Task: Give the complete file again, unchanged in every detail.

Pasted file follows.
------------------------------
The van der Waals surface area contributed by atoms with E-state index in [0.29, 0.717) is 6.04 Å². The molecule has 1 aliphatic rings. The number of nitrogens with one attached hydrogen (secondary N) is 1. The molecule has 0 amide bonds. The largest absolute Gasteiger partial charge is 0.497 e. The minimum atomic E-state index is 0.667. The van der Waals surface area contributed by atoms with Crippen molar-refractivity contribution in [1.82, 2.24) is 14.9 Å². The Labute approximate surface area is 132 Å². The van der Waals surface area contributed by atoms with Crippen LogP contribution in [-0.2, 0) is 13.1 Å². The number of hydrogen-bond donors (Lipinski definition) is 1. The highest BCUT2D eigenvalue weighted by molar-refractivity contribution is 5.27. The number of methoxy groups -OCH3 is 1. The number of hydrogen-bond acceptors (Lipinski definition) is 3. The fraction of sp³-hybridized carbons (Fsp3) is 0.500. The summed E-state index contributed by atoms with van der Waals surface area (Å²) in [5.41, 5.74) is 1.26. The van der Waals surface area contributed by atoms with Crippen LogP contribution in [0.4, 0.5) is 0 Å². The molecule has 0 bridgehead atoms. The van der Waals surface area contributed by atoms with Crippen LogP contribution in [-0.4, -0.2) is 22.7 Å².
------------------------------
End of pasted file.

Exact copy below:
The van der Waals surface area contributed by atoms with E-state index in [0.29, 0.717) is 6.04 Å². The molecule has 1 aliphatic rings. The number of nitrogens with one attached hydrogen (secondary N) is 1. The molecule has 0 amide bonds. The largest absolute Gasteiger partial charge is 0.497 e. The minimum atomic E-state index is 0.667. The van der Waals surface area contributed by atoms with Crippen molar-refractivity contribution in [1.82, 2.24) is 14.9 Å². The Labute approximate surface area is 132 Å². The van der Waals surface area contributed by atoms with Crippen LogP contribution in [-0.2, 0) is 13.1 Å². The number of hydrogen-bond donors (Lipinski definition) is 1. The highest BCUT2D eigenvalue weighted by molar-refractivity contribution is 5.27. The number of methoxy groups -OCH3 is 1. The number of hydrogen-bond acceptors (Lipinski definition) is 3. The fraction of sp³-hybridized carbons (Fsp3) is 0.500. The summed E-state index contributed by atoms with van der Waals surface area (Å²) in [5.41, 5.74) is 1.26. The van der Waals surface area contributed by atoms with Crippen LogP contribution in [0.4, 0.5) is 0 Å². The molecule has 0 bridgehead atoms. The van der Waals surface area contributed by atoms with Crippen LogP contribution in [-0.4, -0.2) is 22.7 Å².